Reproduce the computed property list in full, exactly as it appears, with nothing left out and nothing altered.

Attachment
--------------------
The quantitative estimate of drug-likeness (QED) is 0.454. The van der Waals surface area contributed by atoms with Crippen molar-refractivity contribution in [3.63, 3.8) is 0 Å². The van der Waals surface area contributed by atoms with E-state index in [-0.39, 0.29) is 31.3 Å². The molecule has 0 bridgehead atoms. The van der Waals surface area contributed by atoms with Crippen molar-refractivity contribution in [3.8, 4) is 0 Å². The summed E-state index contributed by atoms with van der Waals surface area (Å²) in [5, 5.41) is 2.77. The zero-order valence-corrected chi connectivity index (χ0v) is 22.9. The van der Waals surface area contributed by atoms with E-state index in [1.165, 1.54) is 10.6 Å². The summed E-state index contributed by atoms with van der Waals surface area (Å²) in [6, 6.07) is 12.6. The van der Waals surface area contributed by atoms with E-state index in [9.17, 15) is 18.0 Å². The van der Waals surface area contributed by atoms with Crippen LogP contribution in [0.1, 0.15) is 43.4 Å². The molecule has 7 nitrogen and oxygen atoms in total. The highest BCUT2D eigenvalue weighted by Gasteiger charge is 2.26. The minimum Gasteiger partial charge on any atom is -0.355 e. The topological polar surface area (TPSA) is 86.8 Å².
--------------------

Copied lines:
The quantitative estimate of drug-likeness (QED) is 0.454. The van der Waals surface area contributed by atoms with Crippen molar-refractivity contribution in [3.63, 3.8) is 0 Å². The van der Waals surface area contributed by atoms with E-state index in [-0.39, 0.29) is 31.3 Å². The molecule has 0 bridgehead atoms. The van der Waals surface area contributed by atoms with Crippen molar-refractivity contribution in [3.8, 4) is 0 Å². The summed E-state index contributed by atoms with van der Waals surface area (Å²) in [5, 5.41) is 2.77. The zero-order valence-corrected chi connectivity index (χ0v) is 22.9. The van der Waals surface area contributed by atoms with E-state index in [1.165, 1.54) is 10.6 Å². The summed E-state index contributed by atoms with van der Waals surface area (Å²) in [6, 6.07) is 12.6. The van der Waals surface area contributed by atoms with E-state index in [9.17, 15) is 18.0 Å². The van der Waals surface area contributed by atoms with Crippen LogP contribution in [0.1, 0.15) is 43.4 Å². The molecule has 7 nitrogen and oxygen atoms in total. The highest BCUT2D eigenvalue weighted by Gasteiger charge is 2.26. The minimum Gasteiger partial charge on any atom is -0.355 e. The topological polar surface area (TPSA) is 86.8 Å².